We all know waste is a huge problem, but it is often hidden; we produce rubbish – a huge amount, with the average UK household producing over a tonne per annum – it is taken away, our city streets are relatively clean and the problem is pushed out of sight and out of mind. Look a little further however, and you will find an endless list of environmental problems locally and globally created by this waste.
This is not only affecting flora and fauna, but us as well. We do not yet know the effects of ingesting micro-plastics, but we know the health effects of living near one of the 20,000 former landfill sites in the UK (BBC, 2017). Researchers have found a strong association between deaths caused by lung cancer and deaths and hospitalisations from respiratory diseases, especially in children, and living within 5km of a landfill site.
Recycling is merely a palliative solution; we need to completely re-think what rubbish is, of course eliminating it where possible, but also beginning to think of it as something that has inherent value. Rubbish is a resource and can be used for a number of things: to produce energy, build roads and houses, heat homes and fire cement kilns, to name but a few.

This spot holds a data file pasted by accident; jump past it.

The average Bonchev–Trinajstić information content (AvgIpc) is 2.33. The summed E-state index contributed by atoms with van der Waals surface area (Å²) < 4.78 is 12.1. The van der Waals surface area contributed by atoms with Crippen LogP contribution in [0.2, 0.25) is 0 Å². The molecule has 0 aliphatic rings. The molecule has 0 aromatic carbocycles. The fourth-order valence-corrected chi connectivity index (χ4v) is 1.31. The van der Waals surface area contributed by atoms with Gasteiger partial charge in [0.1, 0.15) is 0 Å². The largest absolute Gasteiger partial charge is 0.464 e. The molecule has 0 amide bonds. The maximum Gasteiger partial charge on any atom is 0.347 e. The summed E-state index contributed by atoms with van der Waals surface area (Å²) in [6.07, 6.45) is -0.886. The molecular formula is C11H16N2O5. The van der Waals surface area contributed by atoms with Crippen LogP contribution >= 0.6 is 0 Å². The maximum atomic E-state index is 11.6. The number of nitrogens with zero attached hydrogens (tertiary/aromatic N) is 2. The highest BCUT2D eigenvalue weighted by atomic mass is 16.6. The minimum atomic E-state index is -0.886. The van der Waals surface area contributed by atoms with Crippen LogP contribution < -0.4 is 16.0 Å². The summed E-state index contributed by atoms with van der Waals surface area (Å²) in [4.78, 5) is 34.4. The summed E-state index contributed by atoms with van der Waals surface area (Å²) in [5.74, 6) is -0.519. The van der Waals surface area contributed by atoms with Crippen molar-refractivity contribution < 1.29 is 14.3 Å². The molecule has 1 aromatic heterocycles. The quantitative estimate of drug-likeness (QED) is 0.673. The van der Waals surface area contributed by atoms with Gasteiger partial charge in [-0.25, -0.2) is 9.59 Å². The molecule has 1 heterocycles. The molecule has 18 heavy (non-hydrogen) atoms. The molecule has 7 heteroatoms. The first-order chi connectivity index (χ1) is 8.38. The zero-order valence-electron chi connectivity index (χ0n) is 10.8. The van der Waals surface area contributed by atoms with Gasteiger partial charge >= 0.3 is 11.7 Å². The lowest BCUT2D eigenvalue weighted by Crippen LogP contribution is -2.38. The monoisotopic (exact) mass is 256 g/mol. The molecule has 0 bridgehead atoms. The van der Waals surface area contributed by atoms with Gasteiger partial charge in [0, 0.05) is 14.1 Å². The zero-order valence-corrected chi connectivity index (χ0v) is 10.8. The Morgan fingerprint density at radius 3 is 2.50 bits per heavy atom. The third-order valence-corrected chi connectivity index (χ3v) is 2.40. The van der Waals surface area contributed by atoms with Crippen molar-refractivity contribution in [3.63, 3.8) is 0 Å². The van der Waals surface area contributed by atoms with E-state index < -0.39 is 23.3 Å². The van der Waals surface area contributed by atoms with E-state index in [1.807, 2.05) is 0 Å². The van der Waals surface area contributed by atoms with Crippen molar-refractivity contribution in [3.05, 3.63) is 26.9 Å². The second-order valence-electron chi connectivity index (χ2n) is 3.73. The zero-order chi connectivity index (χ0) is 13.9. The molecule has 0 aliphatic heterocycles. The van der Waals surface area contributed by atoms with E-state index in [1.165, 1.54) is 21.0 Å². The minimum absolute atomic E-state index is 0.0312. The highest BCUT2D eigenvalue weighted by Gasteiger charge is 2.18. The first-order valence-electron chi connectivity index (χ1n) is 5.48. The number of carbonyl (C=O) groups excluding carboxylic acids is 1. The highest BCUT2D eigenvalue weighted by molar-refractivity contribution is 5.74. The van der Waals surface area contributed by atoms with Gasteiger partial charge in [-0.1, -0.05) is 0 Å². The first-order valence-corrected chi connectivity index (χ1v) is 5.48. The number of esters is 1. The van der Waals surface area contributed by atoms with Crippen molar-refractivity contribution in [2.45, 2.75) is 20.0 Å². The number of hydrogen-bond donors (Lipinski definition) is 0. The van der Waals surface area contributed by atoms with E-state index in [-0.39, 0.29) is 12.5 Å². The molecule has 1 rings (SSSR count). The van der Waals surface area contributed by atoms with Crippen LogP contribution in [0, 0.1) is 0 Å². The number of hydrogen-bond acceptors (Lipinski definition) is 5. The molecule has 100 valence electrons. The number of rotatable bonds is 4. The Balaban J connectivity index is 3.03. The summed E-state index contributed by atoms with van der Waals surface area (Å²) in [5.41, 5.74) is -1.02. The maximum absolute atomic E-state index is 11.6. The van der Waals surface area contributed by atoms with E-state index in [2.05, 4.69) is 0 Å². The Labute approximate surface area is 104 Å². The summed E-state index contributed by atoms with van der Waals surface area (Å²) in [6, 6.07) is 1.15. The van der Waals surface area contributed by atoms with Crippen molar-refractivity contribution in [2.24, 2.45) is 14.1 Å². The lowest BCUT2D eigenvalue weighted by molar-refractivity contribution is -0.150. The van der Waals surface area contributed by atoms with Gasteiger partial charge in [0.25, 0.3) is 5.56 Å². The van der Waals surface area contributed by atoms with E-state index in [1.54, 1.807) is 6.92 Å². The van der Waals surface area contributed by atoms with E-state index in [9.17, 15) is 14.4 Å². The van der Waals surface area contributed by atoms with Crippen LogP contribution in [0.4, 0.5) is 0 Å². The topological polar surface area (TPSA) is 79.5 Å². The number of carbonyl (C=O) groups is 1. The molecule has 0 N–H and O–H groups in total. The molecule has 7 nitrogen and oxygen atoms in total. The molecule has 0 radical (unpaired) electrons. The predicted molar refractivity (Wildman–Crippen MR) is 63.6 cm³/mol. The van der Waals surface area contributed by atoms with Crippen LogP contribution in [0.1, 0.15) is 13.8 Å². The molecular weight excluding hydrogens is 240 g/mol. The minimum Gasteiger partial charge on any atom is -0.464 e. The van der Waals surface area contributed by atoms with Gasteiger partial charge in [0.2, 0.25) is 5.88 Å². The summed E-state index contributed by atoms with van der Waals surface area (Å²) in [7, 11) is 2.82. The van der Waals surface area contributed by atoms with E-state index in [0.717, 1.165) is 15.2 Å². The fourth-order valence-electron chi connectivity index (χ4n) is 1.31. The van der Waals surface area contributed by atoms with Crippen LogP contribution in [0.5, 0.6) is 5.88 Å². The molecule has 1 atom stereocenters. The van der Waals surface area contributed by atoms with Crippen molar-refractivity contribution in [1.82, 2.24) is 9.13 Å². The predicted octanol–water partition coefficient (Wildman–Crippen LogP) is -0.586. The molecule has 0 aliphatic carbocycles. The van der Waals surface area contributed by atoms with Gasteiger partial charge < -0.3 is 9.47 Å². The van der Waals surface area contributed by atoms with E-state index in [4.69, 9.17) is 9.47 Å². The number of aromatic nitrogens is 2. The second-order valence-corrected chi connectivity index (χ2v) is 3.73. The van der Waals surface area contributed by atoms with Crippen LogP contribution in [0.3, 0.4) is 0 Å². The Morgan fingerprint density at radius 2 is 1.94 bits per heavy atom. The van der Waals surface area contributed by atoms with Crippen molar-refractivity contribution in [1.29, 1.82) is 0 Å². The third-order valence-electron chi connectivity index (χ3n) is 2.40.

By 2025, the World Bank calculates that we will be producing more than 6m tonnes of waste per day, double the amount produced in 2010, with the cost of dealing with that waste reaching $375bn.
Those statistics point to two things: a serious environmental and public health problem that requires a solution as soon as possible, and a huge area of potential for businesses with expertise in the sector – and, consequently, fot investors.
We are already seeing a paradigm shift from linear to circular economies, and a growing focus on waste-to-energy. From Belgrade to Beijing, Addis Ababa to Atlanta, we are seeing the development of waste-to-energy plants and initiatives as a means of solving the waste crisis, reducing our reliance on fossil fuels and our carbon footprints.
Companies are following suit too, for example, British Airways have formed a partnership to produce jet fuel from household waste and are seeking to fuel a number of their Boeing 787 Dreamliners solely through this fuel source.
Ultimately and hopefully as the Danish economist, Ester Boserup, famously noted “necessity is the mother of invention” (1965), and we have now reached a tipping point where we will come together with a global consensus and begin to solve this crisis using innovative solutions and technology.
Amio Wealth specialise in ethical investments, with our flagship renewable energy project in this particular sector producing renewable energy fuels from waste in the UK.